Here's a little sample chapter from the upcoming book which is released on March 20th.
Hope you enjoy!
The long white hallway on the fourth floor of the Fairchild Medical Center was mostly empty and rather quiet. Occasionally a nurse or a doctor walked by with their head buried in a set of papers on a clipboard, their shoes clicking against the tile floor with every step. It was night, and with visiting hours coming to an end, most everyone, patients and family alike, had either drifted off to sleep or returned home. On an empty bench near the end of the hallway sat ten-year-old Tommy Jarvis. Too short to reach the floor, his legs swung back and forth over the edge of the bench. His hands rested softly on his lap as he twiddled his fingers quietly, trying his hardest to think about anything other than this place. Behind the door to his right are his mother and father.
For almost a year now his mother had become progressively sicker. At first the trips to the doctor were for small things like high fevers or sore throats or pain in her joints. In the last few months, the trips were more frequent. She was admitted to the hospital three weeks ago, and it was here that she remained. Every night like clockwork his father left him and Nicky with Auntie Carol and go to visit her. On the weekends – like today – he would bring them along. Nicky might be too young to really, truly understand every nuance of what was going on, but Tommy believed the young boy understood the basics of the situation. Their mother was sick, and she wasn’t going to get better.
She was dying.
No doubt Nicky couldn’t make total sense out of the concept of death, but he knew that a time would come very soon when he would never see his mother again.
Tommy looked up as the door to his mother’s room opened; his father stepped out with a sleepy-sad Nicky pulled tightly against his chest. He looked in Tommy’s direction. “Hey buddy…how are you feeling?”
Tommy didn’t know quite how to respond. The idea of summing up everything going on in his head seemed like a task more impossible than anything he had encountered in his young life. He saw no point in trying.
Chris Jarvis gently laid the half-awake Nicky down on the bench next to his older brother, softly brushing the hair from the boy’s eyes. When Chris looked down he noticed his hand was shaking. He could feel a torrent of emotions building up inside him, but forced himself to ignore them. He needed to be strong, even if he wanted so very badly to cry and scream, and denounce his faith in God, the universe, and whatever unseen force was putting his family through this. He wanted to yell at the doctors for not doing more, or curse the nurses for their pointless pitying looks, or simply run away and leave all the sadness and the stress behind, but he couldn’t. He couldn’t do any of these things or a number of others. Not in front of his boys, and not now. These were things better left to the nights alone, shrouded in the darkness of his room, spread out across his marital bed with soaking wet eyes. He had to be bigger than that; he had to be better than that, for them – even if it hurt more than he could stand.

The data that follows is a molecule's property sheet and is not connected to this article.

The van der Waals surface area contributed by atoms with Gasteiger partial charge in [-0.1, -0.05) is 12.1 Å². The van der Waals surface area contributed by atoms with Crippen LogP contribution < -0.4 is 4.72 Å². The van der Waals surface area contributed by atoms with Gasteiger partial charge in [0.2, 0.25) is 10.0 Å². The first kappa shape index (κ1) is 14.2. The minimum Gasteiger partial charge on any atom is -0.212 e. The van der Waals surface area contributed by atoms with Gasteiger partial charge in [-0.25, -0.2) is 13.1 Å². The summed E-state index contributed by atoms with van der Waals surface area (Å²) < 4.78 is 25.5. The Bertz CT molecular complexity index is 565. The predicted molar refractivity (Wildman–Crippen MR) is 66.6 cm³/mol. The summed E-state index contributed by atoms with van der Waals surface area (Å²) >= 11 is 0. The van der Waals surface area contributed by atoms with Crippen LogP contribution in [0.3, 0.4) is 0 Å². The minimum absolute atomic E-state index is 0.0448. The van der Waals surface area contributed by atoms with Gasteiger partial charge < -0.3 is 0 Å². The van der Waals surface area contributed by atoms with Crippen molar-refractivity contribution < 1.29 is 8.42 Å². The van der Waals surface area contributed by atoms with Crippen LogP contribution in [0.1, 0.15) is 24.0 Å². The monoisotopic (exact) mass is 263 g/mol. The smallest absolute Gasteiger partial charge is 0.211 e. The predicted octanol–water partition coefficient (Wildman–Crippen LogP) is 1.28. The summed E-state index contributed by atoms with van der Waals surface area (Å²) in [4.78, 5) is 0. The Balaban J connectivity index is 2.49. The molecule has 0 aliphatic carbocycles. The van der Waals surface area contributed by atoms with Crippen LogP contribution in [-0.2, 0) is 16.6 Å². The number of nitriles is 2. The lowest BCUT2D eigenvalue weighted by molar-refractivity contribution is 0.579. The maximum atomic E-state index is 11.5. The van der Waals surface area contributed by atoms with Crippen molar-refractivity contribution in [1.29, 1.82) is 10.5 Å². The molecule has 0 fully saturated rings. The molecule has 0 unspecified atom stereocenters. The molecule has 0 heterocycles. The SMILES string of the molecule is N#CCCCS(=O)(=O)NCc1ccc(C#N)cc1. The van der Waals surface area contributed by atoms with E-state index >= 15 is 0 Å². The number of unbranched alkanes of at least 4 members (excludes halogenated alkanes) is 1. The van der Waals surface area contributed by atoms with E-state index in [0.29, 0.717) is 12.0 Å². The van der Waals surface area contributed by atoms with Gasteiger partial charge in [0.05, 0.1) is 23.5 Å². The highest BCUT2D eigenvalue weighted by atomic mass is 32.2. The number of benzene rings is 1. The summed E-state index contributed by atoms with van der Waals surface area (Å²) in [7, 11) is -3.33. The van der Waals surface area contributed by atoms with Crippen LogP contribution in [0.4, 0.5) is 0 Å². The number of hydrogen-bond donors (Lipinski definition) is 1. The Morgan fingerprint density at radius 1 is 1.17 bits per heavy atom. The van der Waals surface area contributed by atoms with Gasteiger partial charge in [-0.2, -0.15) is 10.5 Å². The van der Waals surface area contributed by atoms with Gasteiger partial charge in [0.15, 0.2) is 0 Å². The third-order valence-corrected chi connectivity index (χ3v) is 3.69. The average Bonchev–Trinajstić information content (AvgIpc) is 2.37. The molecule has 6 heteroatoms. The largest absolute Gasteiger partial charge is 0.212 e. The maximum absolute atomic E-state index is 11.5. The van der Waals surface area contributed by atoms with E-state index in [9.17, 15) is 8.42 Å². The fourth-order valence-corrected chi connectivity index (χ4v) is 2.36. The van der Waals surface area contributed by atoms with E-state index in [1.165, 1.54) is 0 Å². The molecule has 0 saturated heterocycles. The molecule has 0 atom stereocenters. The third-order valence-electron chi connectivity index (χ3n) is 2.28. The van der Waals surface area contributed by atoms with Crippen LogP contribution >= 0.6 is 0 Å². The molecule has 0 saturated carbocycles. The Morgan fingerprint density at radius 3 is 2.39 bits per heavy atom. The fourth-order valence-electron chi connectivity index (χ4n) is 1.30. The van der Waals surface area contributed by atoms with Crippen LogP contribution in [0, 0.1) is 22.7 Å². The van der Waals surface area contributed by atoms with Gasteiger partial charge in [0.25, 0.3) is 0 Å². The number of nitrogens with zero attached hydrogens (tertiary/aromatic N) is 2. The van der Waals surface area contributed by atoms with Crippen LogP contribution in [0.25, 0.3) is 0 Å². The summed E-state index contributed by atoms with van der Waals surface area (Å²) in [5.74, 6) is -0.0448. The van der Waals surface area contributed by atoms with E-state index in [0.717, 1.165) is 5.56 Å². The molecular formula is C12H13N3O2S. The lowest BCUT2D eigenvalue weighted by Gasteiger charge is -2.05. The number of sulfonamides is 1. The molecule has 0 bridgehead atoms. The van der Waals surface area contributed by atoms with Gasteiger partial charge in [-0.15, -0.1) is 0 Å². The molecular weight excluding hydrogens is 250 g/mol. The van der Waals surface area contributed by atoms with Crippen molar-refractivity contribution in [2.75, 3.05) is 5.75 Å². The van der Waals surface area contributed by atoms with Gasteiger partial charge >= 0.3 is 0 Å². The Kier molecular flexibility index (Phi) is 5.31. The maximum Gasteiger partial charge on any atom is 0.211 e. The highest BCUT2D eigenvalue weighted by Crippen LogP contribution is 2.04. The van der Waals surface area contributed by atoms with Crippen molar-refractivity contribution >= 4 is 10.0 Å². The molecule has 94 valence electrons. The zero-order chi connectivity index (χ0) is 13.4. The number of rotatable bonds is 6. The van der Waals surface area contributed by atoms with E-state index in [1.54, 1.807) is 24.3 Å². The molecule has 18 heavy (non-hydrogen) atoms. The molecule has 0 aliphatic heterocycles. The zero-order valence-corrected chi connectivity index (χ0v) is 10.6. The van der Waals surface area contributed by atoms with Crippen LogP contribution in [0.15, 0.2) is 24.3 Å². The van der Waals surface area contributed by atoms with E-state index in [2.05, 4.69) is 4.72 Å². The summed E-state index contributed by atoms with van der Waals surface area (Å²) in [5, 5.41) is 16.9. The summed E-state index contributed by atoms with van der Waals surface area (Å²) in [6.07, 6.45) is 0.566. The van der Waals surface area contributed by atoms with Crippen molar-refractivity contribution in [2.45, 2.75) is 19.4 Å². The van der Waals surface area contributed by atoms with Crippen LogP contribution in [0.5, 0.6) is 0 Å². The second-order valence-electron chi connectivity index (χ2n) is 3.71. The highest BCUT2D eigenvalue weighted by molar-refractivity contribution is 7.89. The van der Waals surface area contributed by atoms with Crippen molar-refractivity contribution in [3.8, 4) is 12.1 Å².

After taking a deep breath and wiping away a single tear in the corner of his eye, he knelt down in front of Tommy, gazing into the soft blue eyes of his eldest son. “Hey big man, your mom…your mom wants to see you alone for a minute. Would you like to do that? Are you going to be okay, or do you want your ol’ dad to go with you?”
Tommy noticed the shaking of his father’s hands as well. He spotted the very faint glimmer of wetness, catching the pale glow of the fluorescent lights, in the corner of his eye.
Despite trying so hard, Chris Jarvis could not hide his emotions well.
Tommy wanted badly to see his mother - to hug her and kiss her and hear her tell him that she loves him…and that she will always be there for him…but he knows that isn’t going to happen. Maybe it was the look on his father’s face or the eerie, bordering on downright frightening, silence coming from his mother’s room, but something inside the boy told him that if he went through that door, it would be for the last time. After today he was never going to see her again.
“Well buddy, is that something you think you might want to do? I know your mom would really like to see you.”
Despite his brain telling him to say “no”, Tommy nodded his head yes. He carefully slid off of the bench and moved toward the door to her room.
Gently his father patted him on top of his head, mussing his hair a bit, whispering in a shaky voice, “It’s okay, buddy…everything will be alright.”
Despite his best efforts, Chris Jarvis wasn’t convincing anyone – least of all, himself.